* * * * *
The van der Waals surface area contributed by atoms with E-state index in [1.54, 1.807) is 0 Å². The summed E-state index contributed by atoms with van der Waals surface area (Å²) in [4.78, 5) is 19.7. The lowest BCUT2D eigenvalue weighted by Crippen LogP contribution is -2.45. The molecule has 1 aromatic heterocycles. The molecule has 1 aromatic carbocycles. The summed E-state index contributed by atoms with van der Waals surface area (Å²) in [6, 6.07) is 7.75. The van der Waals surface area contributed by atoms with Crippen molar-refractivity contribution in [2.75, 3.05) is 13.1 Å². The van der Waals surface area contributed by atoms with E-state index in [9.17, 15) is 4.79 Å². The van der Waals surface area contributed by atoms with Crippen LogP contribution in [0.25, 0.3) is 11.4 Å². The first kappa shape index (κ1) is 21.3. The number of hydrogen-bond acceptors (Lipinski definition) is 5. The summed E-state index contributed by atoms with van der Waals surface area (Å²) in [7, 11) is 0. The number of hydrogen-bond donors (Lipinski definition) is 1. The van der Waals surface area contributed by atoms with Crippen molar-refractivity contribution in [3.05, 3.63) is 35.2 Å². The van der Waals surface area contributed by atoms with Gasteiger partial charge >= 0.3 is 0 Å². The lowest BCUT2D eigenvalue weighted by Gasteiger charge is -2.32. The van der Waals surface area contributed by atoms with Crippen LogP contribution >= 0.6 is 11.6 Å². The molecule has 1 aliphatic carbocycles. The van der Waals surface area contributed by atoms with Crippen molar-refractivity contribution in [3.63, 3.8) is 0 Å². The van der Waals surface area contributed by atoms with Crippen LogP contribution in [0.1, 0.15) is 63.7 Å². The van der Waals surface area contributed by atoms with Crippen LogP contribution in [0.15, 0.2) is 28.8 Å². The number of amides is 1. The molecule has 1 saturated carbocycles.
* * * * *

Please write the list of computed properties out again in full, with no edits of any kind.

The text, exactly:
The van der Waals surface area contributed by atoms with E-state index in [1.54, 1.807) is 0 Å². The summed E-state index contributed by atoms with van der Waals surface area (Å²) in [4.78, 5) is 19.7. The lowest BCUT2D eigenvalue weighted by Crippen LogP contribution is -2.45. The molecule has 1 aromatic heterocycles. The molecule has 1 aromatic carbocycles. The summed E-state index contributed by atoms with van der Waals surface area (Å²) in [6, 6.07) is 7.75. The van der Waals surface area contributed by atoms with Crippen molar-refractivity contribution in [2.75, 3.05) is 13.1 Å². The van der Waals surface area contributed by atoms with E-state index in [9.17, 15) is 4.79 Å². The van der Waals surface area contributed by atoms with Crippen LogP contribution in [0.25, 0.3) is 11.4 Å². The first kappa shape index (κ1) is 21.3. The number of hydrogen-bond acceptors (Lipinski definition) is 5. The summed E-state index contributed by atoms with van der Waals surface area (Å²) in [7, 11) is 0. The number of hydrogen-bond donors (Lipinski definition) is 1. The van der Waals surface area contributed by atoms with Crippen molar-refractivity contribution in [3.05, 3.63) is 35.2 Å². The van der Waals surface area contributed by atoms with Gasteiger partial charge >= 0.3 is 0 Å². The lowest BCUT2D eigenvalue weighted by Gasteiger charge is -2.32. The van der Waals surface area contributed by atoms with Crippen LogP contribution >= 0.6 is 11.6 Å². The molecule has 1 aliphatic carbocycles. The van der Waals surface area contributed by atoms with Crippen molar-refractivity contribution in [3.63, 3.8) is 0 Å². The van der Waals surface area contributed by atoms with Crippen LogP contribution in [0.1, 0.15) is 63.7 Å². The van der Waals surface area contributed by atoms with Crippen LogP contribution in [0.15, 0.2) is 28.8 Å². The number of amides is 1. The molecule has 1 saturated carbocycles.